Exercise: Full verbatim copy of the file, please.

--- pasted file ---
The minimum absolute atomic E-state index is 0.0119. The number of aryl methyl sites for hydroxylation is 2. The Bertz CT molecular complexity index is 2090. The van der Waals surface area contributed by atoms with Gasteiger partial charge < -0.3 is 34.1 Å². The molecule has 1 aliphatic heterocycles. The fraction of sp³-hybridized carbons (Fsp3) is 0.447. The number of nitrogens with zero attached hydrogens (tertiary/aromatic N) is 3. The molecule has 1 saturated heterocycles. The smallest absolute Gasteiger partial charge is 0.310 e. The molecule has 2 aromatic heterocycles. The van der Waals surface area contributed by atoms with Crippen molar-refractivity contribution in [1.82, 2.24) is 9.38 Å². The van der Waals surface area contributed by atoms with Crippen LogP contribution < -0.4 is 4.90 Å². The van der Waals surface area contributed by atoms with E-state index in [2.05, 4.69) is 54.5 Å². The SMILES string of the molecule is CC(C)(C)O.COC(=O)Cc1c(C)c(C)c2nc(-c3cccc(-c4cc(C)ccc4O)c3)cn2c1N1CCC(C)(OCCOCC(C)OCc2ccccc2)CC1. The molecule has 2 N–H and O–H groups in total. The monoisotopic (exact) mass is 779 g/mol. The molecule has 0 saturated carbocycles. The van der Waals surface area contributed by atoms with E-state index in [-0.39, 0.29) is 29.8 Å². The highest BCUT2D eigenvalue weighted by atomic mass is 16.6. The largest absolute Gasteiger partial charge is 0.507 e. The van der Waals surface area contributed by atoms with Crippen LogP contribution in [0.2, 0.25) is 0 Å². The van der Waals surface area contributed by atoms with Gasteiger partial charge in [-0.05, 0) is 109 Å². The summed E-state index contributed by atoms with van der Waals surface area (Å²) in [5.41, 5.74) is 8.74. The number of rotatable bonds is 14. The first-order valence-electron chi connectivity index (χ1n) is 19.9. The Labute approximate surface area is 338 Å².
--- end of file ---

The minimum absolute atomic E-state index is 0.0119. The number of aryl methyl sites for hydroxylation is 2. The Bertz CT molecular complexity index is 2090. The van der Waals surface area contributed by atoms with Gasteiger partial charge < -0.3 is 34.1 Å². The molecule has 1 aliphatic heterocycles. The fraction of sp³-hybridized carbons (Fsp3) is 0.447. The number of nitrogens with zero attached hydrogens (tertiary/aromatic N) is 3. The molecule has 1 saturated heterocycles. The smallest absolute Gasteiger partial charge is 0.310 e. The molecule has 2 aromatic heterocycles. The van der Waals surface area contributed by atoms with Crippen molar-refractivity contribution in [1.82, 2.24) is 9.38 Å². The van der Waals surface area contributed by atoms with Crippen LogP contribution < -0.4 is 4.90 Å². The van der Waals surface area contributed by atoms with E-state index in [2.05, 4.69) is 54.5 Å². The SMILES string of the molecule is CC(C)(C)O.COC(=O)Cc1c(C)c(C)c2nc(-c3cccc(-c4cc(C)ccc4O)c3)cn2c1N1CCC(C)(OCCOCC(C)OCc2ccccc2)CC1. The molecule has 2 N–H and O–H groups in total. The monoisotopic (exact) mass is 779 g/mol. The molecule has 0 saturated carbocycles. The van der Waals surface area contributed by atoms with E-state index in [-0.39, 0.29) is 29.8 Å². The highest BCUT2D eigenvalue weighted by atomic mass is 16.6. The largest absolute Gasteiger partial charge is 0.507 e. The van der Waals surface area contributed by atoms with Crippen LogP contribution in [0.2, 0.25) is 0 Å². The van der Waals surface area contributed by atoms with Gasteiger partial charge in [-0.05, 0) is 109 Å². The summed E-state index contributed by atoms with van der Waals surface area (Å²) in [5.41, 5.74) is 8.74. The number of rotatable bonds is 14. The first-order valence-electron chi connectivity index (χ1n) is 19.9. The Labute approximate surface area is 338 Å².